 this leads to formation of “bound pairs” of
    electrons (called Cooper pairs); (energy of
    pairing very weak - thermal agitation can
    throw them apart, but if temperature low
    enough, they stay paired)
   electrons making up Cooper pair have
    momentum and spin opposite to each other; net
    spin = 0  behave like ”bosons”.                   28
explanation of superconductivity -- 2

 unlike electrons, bosons “like” to be in the
  same state; when there are many of them in a
  given state, others also go to the same state
 nearly all of the pairs locked down in a new
  collective ground state;
  this ground state is separated from excited
  states by an energy gap;
 consequence is that all pairs of electrons
  move together (collectively) in the same
  state; electron cannot be scattered out of
  the regular flow because of the tendency of
  Bose particles to go in the same state  no
  resistance
 (explanation given by John Bardeen, Leon N.
  Cooper, J. Robert Schrieffer, 1957)             29
    Hall Effect
         Edwin Hall (1879):
           magnetic field
            perpendicular to current
             potential difference
            perpendicular to current
            and magnetic field
         Hall effect measurements
         allow determination of
I
         charge carrier density in
         metals and semiconductors



                                30
    magnetic field exerts                  Hall effect explanation
    force on moving charge
    carrier of charge q (Lorentz
    force) in the lateral F  qvB
    direction:
                             B


   Lateral displacement of
    charges  accumulation of
    charges  electric field                                               I
    (Hall field) perpendicular                        t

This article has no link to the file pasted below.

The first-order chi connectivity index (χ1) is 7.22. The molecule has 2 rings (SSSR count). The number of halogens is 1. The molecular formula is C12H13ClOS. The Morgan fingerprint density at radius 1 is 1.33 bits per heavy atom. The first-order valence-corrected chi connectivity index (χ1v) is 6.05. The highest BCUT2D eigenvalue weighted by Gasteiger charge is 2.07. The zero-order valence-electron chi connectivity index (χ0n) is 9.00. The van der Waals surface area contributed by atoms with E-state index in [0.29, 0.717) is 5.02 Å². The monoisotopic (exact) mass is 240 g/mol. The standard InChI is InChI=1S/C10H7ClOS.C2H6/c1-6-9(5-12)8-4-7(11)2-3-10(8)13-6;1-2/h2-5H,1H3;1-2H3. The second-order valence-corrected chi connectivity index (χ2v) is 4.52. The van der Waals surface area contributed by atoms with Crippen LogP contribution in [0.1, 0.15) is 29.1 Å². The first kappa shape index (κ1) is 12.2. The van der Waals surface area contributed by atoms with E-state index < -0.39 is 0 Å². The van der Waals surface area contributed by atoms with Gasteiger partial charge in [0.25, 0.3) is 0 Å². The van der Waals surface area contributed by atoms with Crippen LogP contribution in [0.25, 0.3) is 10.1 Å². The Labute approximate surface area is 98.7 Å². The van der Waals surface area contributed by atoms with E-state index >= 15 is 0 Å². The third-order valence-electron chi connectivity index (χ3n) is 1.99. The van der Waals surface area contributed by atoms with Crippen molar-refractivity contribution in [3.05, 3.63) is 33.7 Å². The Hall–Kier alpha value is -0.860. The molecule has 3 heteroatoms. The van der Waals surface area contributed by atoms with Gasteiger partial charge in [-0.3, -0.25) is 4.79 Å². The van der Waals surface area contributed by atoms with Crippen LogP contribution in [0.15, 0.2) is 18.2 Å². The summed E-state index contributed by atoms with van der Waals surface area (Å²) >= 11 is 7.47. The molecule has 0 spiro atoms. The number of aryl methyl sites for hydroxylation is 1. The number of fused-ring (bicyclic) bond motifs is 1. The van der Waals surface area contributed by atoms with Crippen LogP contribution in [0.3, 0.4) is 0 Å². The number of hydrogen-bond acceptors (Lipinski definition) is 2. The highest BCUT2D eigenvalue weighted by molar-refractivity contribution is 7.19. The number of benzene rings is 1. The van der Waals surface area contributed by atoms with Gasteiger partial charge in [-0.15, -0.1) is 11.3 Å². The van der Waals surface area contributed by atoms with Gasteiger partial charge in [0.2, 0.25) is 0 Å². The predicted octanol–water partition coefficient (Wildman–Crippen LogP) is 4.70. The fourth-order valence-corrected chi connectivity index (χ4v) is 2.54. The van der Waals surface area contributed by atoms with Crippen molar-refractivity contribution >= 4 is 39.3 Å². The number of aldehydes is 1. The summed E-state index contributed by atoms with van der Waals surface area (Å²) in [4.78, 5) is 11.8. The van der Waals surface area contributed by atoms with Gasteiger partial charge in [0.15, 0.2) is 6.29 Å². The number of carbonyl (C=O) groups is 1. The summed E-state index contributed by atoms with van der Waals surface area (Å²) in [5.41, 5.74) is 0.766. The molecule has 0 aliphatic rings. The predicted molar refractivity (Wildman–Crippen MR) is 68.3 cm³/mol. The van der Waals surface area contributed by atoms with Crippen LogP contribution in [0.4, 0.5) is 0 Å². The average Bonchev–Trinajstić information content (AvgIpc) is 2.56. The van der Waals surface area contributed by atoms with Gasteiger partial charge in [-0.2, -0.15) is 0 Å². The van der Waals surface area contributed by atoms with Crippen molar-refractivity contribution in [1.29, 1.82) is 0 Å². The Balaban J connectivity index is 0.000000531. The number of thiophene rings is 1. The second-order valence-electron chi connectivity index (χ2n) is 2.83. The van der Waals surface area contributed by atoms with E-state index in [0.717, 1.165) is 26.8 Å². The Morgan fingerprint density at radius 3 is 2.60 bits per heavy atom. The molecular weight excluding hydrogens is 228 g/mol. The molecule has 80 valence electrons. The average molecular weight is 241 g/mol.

to current and magnetic                                            w
    field direction            FE  qEH
    force due to Hall field
    opposite to Lorentz force
   Equilibrium reached when                                      EH
                                          qvB  qEH          v
    magnitude of force due to                                     B
    Hall field = mag. of
    Lorentz force  get drift             J  nqv 
                                                      nqEH
    speed v                                             B
   Current density J, density
    of charge carriers n, Hall                   EH   1
                                          RH       
    coefficient RH                               JB nq                         31
               Hall effect measurements
 In the lab, we measure current I,
  B-field, Hall voltage VH, size
  (width w, height t) of sample

    VH  EH w       I  JA  Jwt
 calculate RH from measurements,
  and assume |q| = e  find n.
 sign of VH and thus RH tells us
  the sign of q                               I
                                      t
                                          w
          EH   V /w     V t  1
   RH        H        H 
          JB I / wt B IB nq




                                                  32